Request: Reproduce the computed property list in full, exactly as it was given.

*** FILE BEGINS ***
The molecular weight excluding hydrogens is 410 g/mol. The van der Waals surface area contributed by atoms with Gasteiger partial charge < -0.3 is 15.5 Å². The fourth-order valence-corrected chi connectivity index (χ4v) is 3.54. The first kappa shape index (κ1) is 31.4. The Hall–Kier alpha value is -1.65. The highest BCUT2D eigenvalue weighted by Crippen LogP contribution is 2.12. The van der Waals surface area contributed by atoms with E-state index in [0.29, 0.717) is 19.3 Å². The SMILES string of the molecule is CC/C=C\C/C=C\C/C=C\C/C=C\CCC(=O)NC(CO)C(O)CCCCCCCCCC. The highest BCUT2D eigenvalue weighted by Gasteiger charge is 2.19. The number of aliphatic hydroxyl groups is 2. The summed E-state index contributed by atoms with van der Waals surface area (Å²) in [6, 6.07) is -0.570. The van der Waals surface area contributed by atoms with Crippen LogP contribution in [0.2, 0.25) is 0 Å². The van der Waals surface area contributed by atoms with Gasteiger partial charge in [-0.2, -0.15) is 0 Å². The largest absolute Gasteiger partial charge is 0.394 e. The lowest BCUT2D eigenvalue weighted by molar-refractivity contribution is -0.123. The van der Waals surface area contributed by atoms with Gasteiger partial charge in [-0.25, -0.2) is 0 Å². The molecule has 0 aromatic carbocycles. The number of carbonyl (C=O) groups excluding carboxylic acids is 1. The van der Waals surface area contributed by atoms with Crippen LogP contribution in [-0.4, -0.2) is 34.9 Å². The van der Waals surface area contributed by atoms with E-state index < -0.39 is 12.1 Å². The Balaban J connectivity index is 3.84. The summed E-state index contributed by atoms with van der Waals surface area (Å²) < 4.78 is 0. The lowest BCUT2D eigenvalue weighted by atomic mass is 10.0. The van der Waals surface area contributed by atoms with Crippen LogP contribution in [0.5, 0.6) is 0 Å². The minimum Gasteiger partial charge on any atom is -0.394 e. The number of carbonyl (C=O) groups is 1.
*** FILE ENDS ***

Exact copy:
The molecular weight excluding hydrogens is 410 g/mol. The van der Waals surface area contributed by atoms with Gasteiger partial charge < -0.3 is 15.5 Å². The fourth-order valence-corrected chi connectivity index (χ4v) is 3.54. The first kappa shape index (κ1) is 31.4. The Hall–Kier alpha value is -1.65. The highest BCUT2D eigenvalue weighted by Crippen LogP contribution is 2.12. The van der Waals surface area contributed by atoms with E-state index in [0.29, 0.717) is 19.3 Å². The SMILES string of the molecule is CC/C=C\C/C=C\C/C=C\C/C=C\CCC(=O)NC(CO)C(O)CCCCCCCCCC. The highest BCUT2D eigenvalue weighted by Gasteiger charge is 2.19. The number of aliphatic hydroxyl groups is 2. The summed E-state index contributed by atoms with van der Waals surface area (Å²) in [6, 6.07) is -0.570. The van der Waals surface area contributed by atoms with Crippen LogP contribution in [0.2, 0.25) is 0 Å². The van der Waals surface area contributed by atoms with Gasteiger partial charge in [-0.2, -0.15) is 0 Å². The largest absolute Gasteiger partial charge is 0.394 e. The lowest BCUT2D eigenvalue weighted by molar-refractivity contribution is -0.123. The van der Waals surface area contributed by atoms with Gasteiger partial charge in [-0.25, -0.2) is 0 Å². The molecule has 0 aromatic carbocycles. The number of carbonyl (C=O) groups excluding carboxylic acids is 1. The van der Waals surface area contributed by atoms with Crippen LogP contribution in [-0.4, -0.2) is 34.9 Å². The van der Waals surface area contributed by atoms with E-state index < -0.39 is 12.1 Å². The Balaban J connectivity index is 3.84. The summed E-state index contributed by atoms with van der Waals surface area (Å²) < 4.78 is 0. The lowest BCUT2D eigenvalue weighted by atomic mass is 10.0. The van der Waals surface area contributed by atoms with Crippen LogP contribution in [0.5, 0.6) is 0 Å². The minimum Gasteiger partial charge on any atom is -0.394 e. The number of carbonyl (C=O) groups is 1.